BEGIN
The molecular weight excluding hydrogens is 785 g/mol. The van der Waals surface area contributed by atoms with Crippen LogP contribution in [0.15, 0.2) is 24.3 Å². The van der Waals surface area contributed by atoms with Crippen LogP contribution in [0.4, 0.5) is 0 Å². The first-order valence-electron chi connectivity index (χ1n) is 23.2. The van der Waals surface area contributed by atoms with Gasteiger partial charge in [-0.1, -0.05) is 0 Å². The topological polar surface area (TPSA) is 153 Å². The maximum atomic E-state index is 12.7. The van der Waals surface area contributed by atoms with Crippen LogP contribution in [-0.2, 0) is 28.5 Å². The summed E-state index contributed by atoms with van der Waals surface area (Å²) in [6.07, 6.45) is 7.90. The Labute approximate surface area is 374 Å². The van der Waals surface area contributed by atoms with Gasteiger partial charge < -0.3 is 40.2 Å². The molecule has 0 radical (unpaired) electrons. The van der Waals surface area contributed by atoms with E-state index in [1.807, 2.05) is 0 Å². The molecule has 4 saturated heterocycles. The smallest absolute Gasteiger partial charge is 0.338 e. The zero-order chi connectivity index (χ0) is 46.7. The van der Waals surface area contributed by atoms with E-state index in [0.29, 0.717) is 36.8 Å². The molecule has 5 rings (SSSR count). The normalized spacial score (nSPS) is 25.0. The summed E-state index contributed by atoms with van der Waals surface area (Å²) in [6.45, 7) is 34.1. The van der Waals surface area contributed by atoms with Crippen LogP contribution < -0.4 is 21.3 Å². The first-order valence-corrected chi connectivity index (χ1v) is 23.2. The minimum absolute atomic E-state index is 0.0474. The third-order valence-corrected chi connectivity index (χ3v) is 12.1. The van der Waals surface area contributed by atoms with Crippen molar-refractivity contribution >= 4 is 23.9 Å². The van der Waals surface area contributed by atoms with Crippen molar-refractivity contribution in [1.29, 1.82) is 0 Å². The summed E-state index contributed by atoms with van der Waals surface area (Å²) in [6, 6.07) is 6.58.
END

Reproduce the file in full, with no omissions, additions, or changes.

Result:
The molecular weight excluding hydrogens is 785 g/mol. The van der Waals surface area contributed by atoms with Crippen LogP contribution in [0.15, 0.2) is 24.3 Å². The van der Waals surface area contributed by atoms with Crippen LogP contribution in [0.4, 0.5) is 0 Å². The first-order valence-electron chi connectivity index (χ1n) is 23.2. The van der Waals surface area contributed by atoms with Gasteiger partial charge in [-0.1, -0.05) is 0 Å². The topological polar surface area (TPSA) is 153 Å². The maximum atomic E-state index is 12.7. The van der Waals surface area contributed by atoms with Crippen LogP contribution in [-0.2, 0) is 28.5 Å². The summed E-state index contributed by atoms with van der Waals surface area (Å²) in [6.07, 6.45) is 7.90. The Labute approximate surface area is 374 Å². The van der Waals surface area contributed by atoms with Gasteiger partial charge < -0.3 is 40.2 Å². The molecule has 0 radical (unpaired) electrons. The van der Waals surface area contributed by atoms with E-state index in [1.807, 2.05) is 0 Å². The molecule has 4 saturated heterocycles. The smallest absolute Gasteiger partial charge is 0.338 e. The zero-order chi connectivity index (χ0) is 46.7. The van der Waals surface area contributed by atoms with E-state index in [0.29, 0.717) is 36.8 Å². The molecule has 5 rings (SSSR count). The normalized spacial score (nSPS) is 25.0. The summed E-state index contributed by atoms with van der Waals surface area (Å²) in [6.45, 7) is 34.1. The van der Waals surface area contributed by atoms with Crippen LogP contribution < -0.4 is 21.3 Å². The first-order valence-corrected chi connectivity index (χ1v) is 23.2. The minimum absolute atomic E-state index is 0.0474. The third-order valence-corrected chi connectivity index (χ3v) is 12.1. The van der Waals surface area contributed by atoms with Crippen molar-refractivity contribution >= 4 is 23.9 Å². The van der Waals surface area contributed by atoms with Crippen molar-refractivity contribution in [1.29, 1.82) is 0 Å². The summed E-state index contributed by atoms with van der Waals surface area (Å²) in [6, 6.07) is 6.58.